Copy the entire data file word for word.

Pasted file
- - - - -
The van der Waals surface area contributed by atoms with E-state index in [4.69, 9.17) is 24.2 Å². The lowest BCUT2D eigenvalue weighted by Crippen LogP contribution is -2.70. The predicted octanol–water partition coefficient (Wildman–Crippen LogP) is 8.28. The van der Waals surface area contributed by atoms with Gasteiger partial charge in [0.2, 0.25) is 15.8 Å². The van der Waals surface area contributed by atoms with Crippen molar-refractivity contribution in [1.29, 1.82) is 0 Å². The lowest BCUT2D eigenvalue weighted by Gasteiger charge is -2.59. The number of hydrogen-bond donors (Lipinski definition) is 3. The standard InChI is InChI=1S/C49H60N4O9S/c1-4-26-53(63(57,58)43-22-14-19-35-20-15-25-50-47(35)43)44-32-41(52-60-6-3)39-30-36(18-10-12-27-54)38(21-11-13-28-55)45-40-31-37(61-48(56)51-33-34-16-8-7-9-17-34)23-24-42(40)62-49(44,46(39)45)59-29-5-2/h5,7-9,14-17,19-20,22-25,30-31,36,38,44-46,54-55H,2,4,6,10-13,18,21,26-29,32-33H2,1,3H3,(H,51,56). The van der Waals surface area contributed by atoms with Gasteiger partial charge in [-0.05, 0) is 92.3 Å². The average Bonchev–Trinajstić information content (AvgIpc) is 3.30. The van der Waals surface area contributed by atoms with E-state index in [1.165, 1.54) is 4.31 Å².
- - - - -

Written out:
The van der Waals surface area contributed by atoms with E-state index in [4.69, 9.17) is 24.2 Å². The lowest BCUT2D eigenvalue weighted by Crippen LogP contribution is -2.70. The predicted octanol–water partition coefficient (Wildman–Crippen LogP) is 8.28. The van der Waals surface area contributed by atoms with Gasteiger partial charge in [0.2, 0.25) is 15.8 Å². The van der Waals surface area contributed by atoms with Crippen molar-refractivity contribution in [1.29, 1.82) is 0 Å². The lowest BCUT2D eigenvalue weighted by Gasteiger charge is -2.59. The number of hydrogen-bond donors (Lipinski definition) is 3. The standard InChI is InChI=1S/C49H60N4O9S/c1-4-26-53(63(57,58)43-22-14-19-35-20-15-25-50-47(35)43)44-32-41(52-60-6-3)39-30-36(18-10-12-27-54)38(21-11-13-28-55)45-40-31-37(61-48(56)51-33-34-16-8-7-9-17-34)23-24-42(40)62-49(44,46(39)45)59-29-5-2/h5,7-9,14-17,19-20,22-25,30-31,36,38,44-46,54-55H,2,4,6,10-13,18,21,26-29,32-33H2,1,3H3,(H,51,56). The van der Waals surface area contributed by atoms with Gasteiger partial charge in [-0.05, 0) is 92.3 Å². The average Bonchev–Trinajstić information content (AvgIpc) is 3.30. The van der Waals surface area contributed by atoms with E-state index in [1.165, 1.54) is 4.31 Å².